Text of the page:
Paul Flynn: three perfect dishes for a long family lunch
A ling option to linger over and a pissaladière fit to transport you straight to Provence
Ling with chickpeas, orange and ras al hanout. Photograph: Harry Weir
Bank Holiday weekends beg for long lunches. Some of my fondest memories have been made over lunches. Long, lazy affairs with friends that meld into the night. They are often enjoyed while on holiday, where balmy days are assured and eating alfresco cements the leisurely nature of the day.
Dinners can be special too, but my impatience means I have to wait too long before I’m propped at a table and raring to go. I have vivid and warm memories of the best lunches, no matter how far back they go. My addled brain unearths them from time to time when I’m feeling wistful, like a tantalising message from the past.
Lunch should never be complicated or showy. Where possible, I like to serve it on platters. That soothes the cook’s nerves and enhances the bonhomie.
I adore ling, we should be championing it more. This dish, however, can be made with any chunky white fish. The sauce is almost an infusion, the spices, chickpeas and oil should get to know each other, in a tentative way. You can use ground cumin, or curry powder, if you can’t get ras al hanout.
I love roasting asparagus. It intensifies the flavour beautifully. Here, I’m pairing it with shop-bought gnocchi. It’s a lovely dish with the lightness of lemon, butter and Parmesan, for an easy fix on a lovely day.
A true pissaladière is not for the faint hearted. It should take you straight to Provence. I had the best one of my life at a friend’s house recently. A committed Francophile and food lover, his culinary prowess was alluded to over many a pint, but the evidence was slow to come by.
Then he cooked an astounding pissaladière. The depth of flavour transported me. The amber of the caramelised onions, potent niçoise olives, abundant anchovies and the crisp base, all showed knowledge and commitment to the cause. Washed down with a lovely rosé, we could have been overlooking the bay of Nice. Fair play to him, it wasn’t all talk.
LING WITH CHICKPEAS, ORANGE AND RAS AL HANOUT
120ml olive oil, plus extra for drizzling
4 x 150g fillets of ling, skinned and deboned
2 tbsp creme fraiche
1 clove of garlic, crushed
1 tsp ras al hanout
A pinch of brown sugar
Juice of 1 orange
1 tin of chickpeas, drained and rinsed
125g mixed cherry tomatoes, halved
A handful of baby spinach
Salt and pepper
1 Preheat your oven to 185 degrees Celsius.
2 Drizzle a little oil in a roasting tray and set your ling on top.
3 Brush creme fraiche liberally all over the fish.
4 Drizzle with a little more oil, then season with salt and pepper.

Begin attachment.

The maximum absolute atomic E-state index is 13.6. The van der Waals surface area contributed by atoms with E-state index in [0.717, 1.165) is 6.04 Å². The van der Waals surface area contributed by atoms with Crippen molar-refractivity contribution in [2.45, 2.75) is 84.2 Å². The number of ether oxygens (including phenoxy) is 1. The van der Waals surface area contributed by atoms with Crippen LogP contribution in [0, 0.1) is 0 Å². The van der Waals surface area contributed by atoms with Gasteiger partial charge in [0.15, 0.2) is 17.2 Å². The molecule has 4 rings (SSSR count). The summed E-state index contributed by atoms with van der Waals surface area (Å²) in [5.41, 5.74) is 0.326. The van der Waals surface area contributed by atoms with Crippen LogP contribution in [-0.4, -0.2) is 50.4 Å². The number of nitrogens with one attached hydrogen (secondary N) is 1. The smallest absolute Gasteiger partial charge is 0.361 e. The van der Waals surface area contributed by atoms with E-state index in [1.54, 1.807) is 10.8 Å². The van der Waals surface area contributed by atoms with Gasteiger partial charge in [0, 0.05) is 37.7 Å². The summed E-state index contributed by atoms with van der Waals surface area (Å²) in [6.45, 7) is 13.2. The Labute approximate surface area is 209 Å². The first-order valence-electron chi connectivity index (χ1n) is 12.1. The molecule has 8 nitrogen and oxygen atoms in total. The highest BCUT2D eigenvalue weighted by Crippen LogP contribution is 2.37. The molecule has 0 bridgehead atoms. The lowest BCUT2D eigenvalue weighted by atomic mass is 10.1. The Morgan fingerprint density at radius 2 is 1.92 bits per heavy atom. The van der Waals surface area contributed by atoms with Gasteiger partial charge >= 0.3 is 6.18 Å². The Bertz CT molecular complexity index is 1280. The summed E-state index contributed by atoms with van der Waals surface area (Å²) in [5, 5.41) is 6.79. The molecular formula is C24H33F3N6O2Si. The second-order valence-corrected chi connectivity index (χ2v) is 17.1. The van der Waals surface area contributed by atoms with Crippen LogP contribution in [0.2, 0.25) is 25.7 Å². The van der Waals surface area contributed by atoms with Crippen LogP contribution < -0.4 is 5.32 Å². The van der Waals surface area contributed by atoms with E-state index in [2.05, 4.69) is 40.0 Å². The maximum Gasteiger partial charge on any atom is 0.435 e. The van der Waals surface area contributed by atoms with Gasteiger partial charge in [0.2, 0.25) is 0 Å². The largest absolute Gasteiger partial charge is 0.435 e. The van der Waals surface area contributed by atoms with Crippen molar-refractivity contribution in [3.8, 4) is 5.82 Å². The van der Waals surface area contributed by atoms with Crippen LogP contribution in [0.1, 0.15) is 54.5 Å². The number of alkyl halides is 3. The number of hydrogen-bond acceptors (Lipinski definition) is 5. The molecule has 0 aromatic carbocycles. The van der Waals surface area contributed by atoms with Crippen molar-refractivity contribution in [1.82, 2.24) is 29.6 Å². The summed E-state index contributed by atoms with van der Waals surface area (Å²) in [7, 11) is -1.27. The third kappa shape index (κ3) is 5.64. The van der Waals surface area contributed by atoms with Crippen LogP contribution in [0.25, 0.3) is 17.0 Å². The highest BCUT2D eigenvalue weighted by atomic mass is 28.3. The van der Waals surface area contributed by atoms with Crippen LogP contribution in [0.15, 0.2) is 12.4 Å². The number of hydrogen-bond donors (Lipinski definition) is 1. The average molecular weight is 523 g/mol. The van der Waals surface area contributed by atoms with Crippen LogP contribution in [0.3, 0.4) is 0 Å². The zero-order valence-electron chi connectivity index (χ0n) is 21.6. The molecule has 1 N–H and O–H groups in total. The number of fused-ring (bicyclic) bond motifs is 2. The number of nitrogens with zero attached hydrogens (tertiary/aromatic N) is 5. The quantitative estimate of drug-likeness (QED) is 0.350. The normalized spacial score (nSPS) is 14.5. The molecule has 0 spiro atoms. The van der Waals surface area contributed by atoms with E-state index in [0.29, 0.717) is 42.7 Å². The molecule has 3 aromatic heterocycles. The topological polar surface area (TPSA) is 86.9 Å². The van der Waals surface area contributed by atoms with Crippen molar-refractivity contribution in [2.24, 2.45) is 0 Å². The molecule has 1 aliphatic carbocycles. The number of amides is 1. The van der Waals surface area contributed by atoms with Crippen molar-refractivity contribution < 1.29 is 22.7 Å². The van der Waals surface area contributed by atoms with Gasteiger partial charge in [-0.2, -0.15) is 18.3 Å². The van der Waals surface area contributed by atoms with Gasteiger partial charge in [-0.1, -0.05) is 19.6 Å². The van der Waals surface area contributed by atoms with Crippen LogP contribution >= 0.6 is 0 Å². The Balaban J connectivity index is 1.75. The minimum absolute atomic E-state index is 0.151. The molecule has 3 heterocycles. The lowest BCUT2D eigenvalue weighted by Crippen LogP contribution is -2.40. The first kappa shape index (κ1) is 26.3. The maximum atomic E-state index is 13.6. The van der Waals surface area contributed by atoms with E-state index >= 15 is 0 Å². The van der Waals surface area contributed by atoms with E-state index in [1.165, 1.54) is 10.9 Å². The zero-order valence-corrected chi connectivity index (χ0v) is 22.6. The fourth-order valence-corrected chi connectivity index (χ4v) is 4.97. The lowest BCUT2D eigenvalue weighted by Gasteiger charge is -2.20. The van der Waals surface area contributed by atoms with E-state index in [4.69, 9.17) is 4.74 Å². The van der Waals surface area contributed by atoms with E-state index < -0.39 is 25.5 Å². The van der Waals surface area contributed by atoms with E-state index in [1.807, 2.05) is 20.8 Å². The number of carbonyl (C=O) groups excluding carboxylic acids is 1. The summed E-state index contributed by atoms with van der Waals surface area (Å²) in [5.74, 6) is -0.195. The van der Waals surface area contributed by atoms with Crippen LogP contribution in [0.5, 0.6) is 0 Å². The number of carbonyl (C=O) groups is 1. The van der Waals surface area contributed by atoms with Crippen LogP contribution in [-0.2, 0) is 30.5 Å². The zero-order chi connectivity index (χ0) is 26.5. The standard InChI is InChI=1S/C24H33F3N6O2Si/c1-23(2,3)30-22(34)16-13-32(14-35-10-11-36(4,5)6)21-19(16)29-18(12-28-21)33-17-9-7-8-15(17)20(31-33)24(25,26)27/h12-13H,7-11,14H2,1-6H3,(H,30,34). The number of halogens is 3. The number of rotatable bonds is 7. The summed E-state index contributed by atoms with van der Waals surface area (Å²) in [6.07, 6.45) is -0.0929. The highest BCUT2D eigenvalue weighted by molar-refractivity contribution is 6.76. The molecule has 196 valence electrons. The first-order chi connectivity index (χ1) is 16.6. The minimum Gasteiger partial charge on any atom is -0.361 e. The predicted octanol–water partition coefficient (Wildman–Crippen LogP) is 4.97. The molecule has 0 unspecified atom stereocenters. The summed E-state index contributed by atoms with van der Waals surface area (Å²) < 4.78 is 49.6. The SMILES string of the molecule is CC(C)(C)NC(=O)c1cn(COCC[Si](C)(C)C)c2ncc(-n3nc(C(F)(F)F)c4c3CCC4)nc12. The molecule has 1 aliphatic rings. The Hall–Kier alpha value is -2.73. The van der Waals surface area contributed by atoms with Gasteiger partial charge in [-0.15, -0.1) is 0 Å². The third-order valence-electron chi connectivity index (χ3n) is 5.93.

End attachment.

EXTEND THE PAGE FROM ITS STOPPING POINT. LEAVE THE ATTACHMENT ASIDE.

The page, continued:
5 Bake in the oven for 10-12 minutes,approximately, but the time will completely depend on the thickness of your fish. Check it with the tip of a knife after 10 minutes and decide whether it needs a little more time.
6 Warm the olive oil with the garlic, ras al hanout and sugar. Add the orange juice followed by the chickpeas. This can be done ahead of time.
7 When the chickpeas are hot, add the tomatoes and baby spinach then season.
8 Wilt the spinach for a minute then serve in warm bowls with the ling nestled on top.
ROASTED ASPARAGUS, BUTTERED GNOCCHI AND PARMESAN
2 bunches of asparagus
A drizzle of olive oil
Some fresh thyme
500g pack of gnocchi
Juice of ½ a lemon
Salt and pepper
80g Parmesan, grated
1 Preheat your oven to 180 degrees Celsius.
2 Trim the bottom third from the asparagus and discard, if it’s thin it won’t need peeling. Place it on a large roasting tray, drizzle with the oil and thyme. Season and make sure all the asparagus is coated in oil.
3 Put in the oven and cook for six to seven minutes, until tender. Larger asparagus will take a little longer.
4 Bring a pot of lightly salted water to the boil and add the gnocchi. Once the water returns to a simmer they will only take one more minute.
5 Lift the gnocchi out of the water with a slotted spoon, then add it to the roasting tray with the asparagus.
6 Add the lemon juice and butter, then season.
7 Transfer to warm plates, scatter the Parmesan on top and serve.
For the dough:
200g strong flour
1 packet dried yeast
1 tsp salt
150ml warm water
1 tsp olive oil
For the topping:
4 tbsp olive oil
1 kg onions, peeled and thinly sliced
3 sprigs of thyme
2 tbsp red wine vinegar
1 tbsp golden brown sugar
2x 80g cans of salted anchovies, drained and chopped
A handful of good black olives, stoned and roughly chopped
A little extra oil for drizzling
1 Put the flour, yeast and salt into a bowl and slowly add the warm water and oil until the mix comes together.
2 Remove the dough to a floured board and knead for five minutes (if you have a mixer, you can do this with the dough hook).
3 Put the dough back in the bowl, cover with clingfilm then put it in a warm place to prove for an hour.
4 Meanwhile put the olive oil, onions and thyme into a pan. Cover and cook over a low heat for 20 minutes, stirring once or twice.
5 Uncover and cook for a further 10 minutes over a higher heat until the onions are lightly golden and caramelised.
6 Towards the end of their cooking time add the vinegar, sugar, anchovies, olives and black pepper. Remove from the heat and allow to cool. Remove the thyme.
7 Preheat your oven to 190 degrees Celsius and lightly oil a large baking tray.
8 Turn the dough out of the bowl and knead just a little on a floured surface, then roll out and press into the tray. Don’t let it rise again.
9 Evenly spread the onion mixture over the dough, drizzle a little oil over the top, then bake for 25-30 minutes until crisp. Serve warm or cold, cut into squares.